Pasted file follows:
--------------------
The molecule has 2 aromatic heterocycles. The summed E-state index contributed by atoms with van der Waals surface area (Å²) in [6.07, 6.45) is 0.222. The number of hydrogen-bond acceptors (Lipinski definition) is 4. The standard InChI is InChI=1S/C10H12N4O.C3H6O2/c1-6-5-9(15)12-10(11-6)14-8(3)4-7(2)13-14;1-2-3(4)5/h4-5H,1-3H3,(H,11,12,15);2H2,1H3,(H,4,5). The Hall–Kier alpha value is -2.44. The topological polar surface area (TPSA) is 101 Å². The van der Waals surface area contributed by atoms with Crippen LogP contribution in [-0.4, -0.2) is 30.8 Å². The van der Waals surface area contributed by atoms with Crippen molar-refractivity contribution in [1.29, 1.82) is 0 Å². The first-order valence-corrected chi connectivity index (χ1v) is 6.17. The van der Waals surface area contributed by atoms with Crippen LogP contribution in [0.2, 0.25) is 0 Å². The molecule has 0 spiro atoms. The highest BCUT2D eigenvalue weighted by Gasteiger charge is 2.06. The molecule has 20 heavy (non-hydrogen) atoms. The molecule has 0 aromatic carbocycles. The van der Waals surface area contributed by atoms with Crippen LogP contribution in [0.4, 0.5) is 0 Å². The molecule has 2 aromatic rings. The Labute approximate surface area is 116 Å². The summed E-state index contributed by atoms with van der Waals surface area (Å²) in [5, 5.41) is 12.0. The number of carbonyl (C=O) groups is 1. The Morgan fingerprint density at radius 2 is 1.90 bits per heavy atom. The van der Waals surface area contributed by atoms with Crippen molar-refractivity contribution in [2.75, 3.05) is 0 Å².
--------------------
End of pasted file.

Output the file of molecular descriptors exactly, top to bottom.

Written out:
The molecule has 2 aromatic heterocycles. The summed E-state index contributed by atoms with van der Waals surface area (Å²) in [6.07, 6.45) is 0.222. The number of hydrogen-bond acceptors (Lipinski definition) is 4. The standard InChI is InChI=1S/C10H12N4O.C3H6O2/c1-6-5-9(15)12-10(11-6)14-8(3)4-7(2)13-14;1-2-3(4)5/h4-5H,1-3H3,(H,11,12,15);2H2,1H3,(H,4,5). The Hall–Kier alpha value is -2.44. The topological polar surface area (TPSA) is 101 Å². The van der Waals surface area contributed by atoms with Crippen LogP contribution in [-0.4, -0.2) is 30.8 Å². The van der Waals surface area contributed by atoms with Crippen molar-refractivity contribution in [1.29, 1.82) is 0 Å². The first-order valence-corrected chi connectivity index (χ1v) is 6.17. The van der Waals surface area contributed by atoms with Crippen LogP contribution in [0.2, 0.25) is 0 Å². The molecule has 0 spiro atoms. The highest BCUT2D eigenvalue weighted by Gasteiger charge is 2.06. The molecule has 20 heavy (non-hydrogen) atoms. The molecule has 0 aromatic carbocycles. The van der Waals surface area contributed by atoms with Crippen LogP contribution in [0.4, 0.5) is 0 Å². The molecule has 2 aromatic rings. The Labute approximate surface area is 116 Å². The summed E-state index contributed by atoms with van der Waals surface area (Å²) in [5, 5.41) is 12.0. The number of carbonyl (C=O) groups is 1. The Morgan fingerprint density at radius 2 is 1.90 bits per heavy atom. The van der Waals surface area contributed by atoms with Crippen molar-refractivity contribution in [2.75, 3.05) is 0 Å².